It’s like back in the ’90s when every comedy on NBC was about young affluent white people in New York, it wasn’t just the lack of diversity (in any area) that was irritating, it was that most of these shows could easily have been set somewhere else, or had a more diverse cast, and chose not to (also, as I said, it’s worse when 12 shows are doing it at the same time). But Girls is pretty explicitly a study of Dunham’s narrow social circle. I can see saying it fails, or that the character is not worth spending all this time on, but I don’t see it as a show that’s trying to speak for everyone and failing. That said, I think HBO and Dunham and Apatow seemed strangely unaware, until very recently, that they were going to get in trouble for acting like a very narrow show was actually speaking for a whole generation. However, I’m talking about the show itself, not the promotion.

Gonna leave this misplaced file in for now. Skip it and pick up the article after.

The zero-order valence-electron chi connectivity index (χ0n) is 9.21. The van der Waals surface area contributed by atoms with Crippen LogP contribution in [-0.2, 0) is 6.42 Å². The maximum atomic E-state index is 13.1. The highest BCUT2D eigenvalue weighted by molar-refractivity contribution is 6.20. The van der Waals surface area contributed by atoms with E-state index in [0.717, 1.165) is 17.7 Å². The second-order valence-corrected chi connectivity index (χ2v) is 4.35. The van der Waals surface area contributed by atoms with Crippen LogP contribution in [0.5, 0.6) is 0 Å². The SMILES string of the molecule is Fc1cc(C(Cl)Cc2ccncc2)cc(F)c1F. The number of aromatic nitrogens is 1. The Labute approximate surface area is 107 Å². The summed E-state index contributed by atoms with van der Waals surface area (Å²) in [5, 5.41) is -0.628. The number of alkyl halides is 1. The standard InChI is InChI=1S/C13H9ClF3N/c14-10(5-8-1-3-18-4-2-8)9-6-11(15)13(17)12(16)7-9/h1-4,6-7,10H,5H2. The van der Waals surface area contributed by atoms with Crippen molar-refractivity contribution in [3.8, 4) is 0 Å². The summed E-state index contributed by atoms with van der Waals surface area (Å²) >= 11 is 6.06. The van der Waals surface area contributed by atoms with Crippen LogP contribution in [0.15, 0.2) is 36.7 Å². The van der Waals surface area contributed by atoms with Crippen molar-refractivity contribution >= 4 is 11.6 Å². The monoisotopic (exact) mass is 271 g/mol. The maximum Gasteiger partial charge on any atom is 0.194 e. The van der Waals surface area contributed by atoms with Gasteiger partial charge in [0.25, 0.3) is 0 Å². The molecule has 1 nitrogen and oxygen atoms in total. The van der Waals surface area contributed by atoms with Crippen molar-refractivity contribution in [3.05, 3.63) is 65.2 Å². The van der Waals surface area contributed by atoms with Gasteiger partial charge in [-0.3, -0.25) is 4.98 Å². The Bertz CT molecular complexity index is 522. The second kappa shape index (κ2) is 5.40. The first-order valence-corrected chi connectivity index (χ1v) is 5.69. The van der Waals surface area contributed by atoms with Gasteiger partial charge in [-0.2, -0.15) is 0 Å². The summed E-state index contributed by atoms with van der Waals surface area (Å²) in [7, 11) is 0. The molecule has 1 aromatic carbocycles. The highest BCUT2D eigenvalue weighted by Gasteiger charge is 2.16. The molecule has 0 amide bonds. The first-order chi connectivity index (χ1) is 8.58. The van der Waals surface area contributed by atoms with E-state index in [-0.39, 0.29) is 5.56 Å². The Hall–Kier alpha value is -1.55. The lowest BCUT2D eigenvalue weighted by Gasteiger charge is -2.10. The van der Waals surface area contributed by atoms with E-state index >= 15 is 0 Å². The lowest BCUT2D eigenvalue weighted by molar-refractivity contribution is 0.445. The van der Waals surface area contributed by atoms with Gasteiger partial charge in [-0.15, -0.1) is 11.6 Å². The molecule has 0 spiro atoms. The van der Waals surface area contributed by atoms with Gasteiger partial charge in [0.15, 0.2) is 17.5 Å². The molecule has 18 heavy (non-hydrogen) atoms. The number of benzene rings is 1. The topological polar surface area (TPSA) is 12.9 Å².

2. Maybe you could clarify what you mean in your first paragraph because I’m not quite sure I follow. It’s pretty obvious that mass market people do try to follow public trends; that’s how we got everything from “MTV cops” to the recent mancession “comedies”. And at the same time the people actually creating the shows obviously bring in their own worries about the state of society. Michael Mann infused “Miami Vice” with his cynical views about the war on drugs; Joel Surnow brought his pro-torture politics to “24” (itself a show that was retooled a little bit from the comparatively intimate setting of the first season to the “Jack saves America” plots of the following years to capitalise on then-current trends).